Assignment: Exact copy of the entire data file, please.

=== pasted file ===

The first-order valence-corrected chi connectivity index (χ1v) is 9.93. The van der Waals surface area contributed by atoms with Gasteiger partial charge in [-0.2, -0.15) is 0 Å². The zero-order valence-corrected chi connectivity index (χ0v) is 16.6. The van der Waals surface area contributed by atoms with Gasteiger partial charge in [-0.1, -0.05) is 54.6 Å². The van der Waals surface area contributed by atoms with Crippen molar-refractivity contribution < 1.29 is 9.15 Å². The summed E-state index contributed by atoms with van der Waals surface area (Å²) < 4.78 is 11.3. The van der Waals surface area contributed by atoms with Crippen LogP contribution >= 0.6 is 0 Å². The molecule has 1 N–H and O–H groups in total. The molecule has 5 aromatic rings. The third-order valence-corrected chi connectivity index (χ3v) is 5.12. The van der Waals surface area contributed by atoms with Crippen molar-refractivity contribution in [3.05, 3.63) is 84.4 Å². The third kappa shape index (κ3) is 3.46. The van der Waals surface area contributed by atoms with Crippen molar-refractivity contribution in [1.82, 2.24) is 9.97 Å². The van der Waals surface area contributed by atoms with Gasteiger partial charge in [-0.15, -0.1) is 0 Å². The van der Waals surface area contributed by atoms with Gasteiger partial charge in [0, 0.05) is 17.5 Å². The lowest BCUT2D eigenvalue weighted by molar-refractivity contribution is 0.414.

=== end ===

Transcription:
The first-order valence-corrected chi connectivity index (χ1v) is 9.93. The van der Waals surface area contributed by atoms with Gasteiger partial charge in [-0.2, -0.15) is 0 Å². The zero-order valence-corrected chi connectivity index (χ0v) is 16.6. The van der Waals surface area contributed by atoms with Gasteiger partial charge in [-0.1, -0.05) is 54.6 Å². The van der Waals surface area contributed by atoms with Crippen molar-refractivity contribution < 1.29 is 9.15 Å². The summed E-state index contributed by atoms with van der Waals surface area (Å²) < 4.78 is 11.3. The van der Waals surface area contributed by atoms with Crippen LogP contribution >= 0.6 is 0 Å². The molecule has 1 N–H and O–H groups in total. The molecule has 5 aromatic rings. The third-order valence-corrected chi connectivity index (χ3v) is 5.12. The van der Waals surface area contributed by atoms with Crippen molar-refractivity contribution in [3.05, 3.63) is 84.4 Å². The third kappa shape index (κ3) is 3.46. The van der Waals surface area contributed by atoms with Crippen molar-refractivity contribution in [1.82, 2.24) is 9.97 Å². The van der Waals surface area contributed by atoms with Gasteiger partial charge in [-0.15, -0.1) is 0 Å². The van der Waals surface area contributed by atoms with Gasteiger partial charge in [0, 0.05) is 17.5 Å². The lowest BCUT2D eigenvalue weighted by molar-refractivity contribution is 0.414.